Morning Memo

Elections and appointments take place rather frequently in the UN system, as do training seminars and other multilateral leadership news. Starting today, we will be re-launching the periodic “Morning Memo” to highlight these and analyses by others.

  • Colum Lynch writes on how India, Brazil and South Africa continue to feed into the “not ready for prime time” criticism with their position on Syria. Ironically, Syria’s neighbors support taking a harder line than IBSA.
  • India nonetheless still wants to join the permanent member club, perhaps ignoring how its assertiveness may be dampening American support in favor of appealing to the General Assembly, according to The Multilaterist,.
  • During last November’s training for newly elected Council members, several participants complained about the “second-class” treatment they received from the P5  in drafting resolutions’ text, appointing subsidiary body chairs, or being informed about groups-of- friends consultations. One participant noted that it takes six months to learn the ropes, leaving only 18 months for an elected member “to be productive.”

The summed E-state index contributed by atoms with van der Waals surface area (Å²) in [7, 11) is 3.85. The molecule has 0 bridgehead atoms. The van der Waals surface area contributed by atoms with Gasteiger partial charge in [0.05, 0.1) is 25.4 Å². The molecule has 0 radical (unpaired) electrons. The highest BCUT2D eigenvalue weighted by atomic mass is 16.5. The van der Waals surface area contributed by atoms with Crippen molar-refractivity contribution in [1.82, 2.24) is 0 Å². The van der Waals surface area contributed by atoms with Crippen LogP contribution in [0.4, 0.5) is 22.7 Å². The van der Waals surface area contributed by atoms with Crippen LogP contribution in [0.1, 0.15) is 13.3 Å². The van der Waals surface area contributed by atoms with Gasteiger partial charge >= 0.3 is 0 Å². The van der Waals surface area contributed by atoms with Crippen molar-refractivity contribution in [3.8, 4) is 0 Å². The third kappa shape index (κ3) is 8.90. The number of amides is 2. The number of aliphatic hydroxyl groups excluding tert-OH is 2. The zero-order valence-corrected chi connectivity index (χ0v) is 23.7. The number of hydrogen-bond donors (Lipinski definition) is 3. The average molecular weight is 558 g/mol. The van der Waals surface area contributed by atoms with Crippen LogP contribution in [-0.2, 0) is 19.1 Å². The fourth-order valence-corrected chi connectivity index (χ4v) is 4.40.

• Tetsuro Urabe (Japan) was elected to the Commission on the Limits of the Continental Shelf to complete the term of Dr. Kensaku Tamaki who passed away in April. Professor Urabe, the sole candidate, was elected 131-0 and will serve until next June. (Related docs: SPLOS/232, /233 and /234)
  • Ban Ki-Moon re-election in June now begs the question, will the Deputy Secretary General be re-elected? She has been on “official travel” for the past month according to the DSG’s office, but with no official functions being reported. Inner City Press suggests she could be lobbying for own second term of her own.

About the Author

Tony Fleming

Tony is a communications and advocacy professional with over 20 years of experience in multilateral reform advocacy and online communications.

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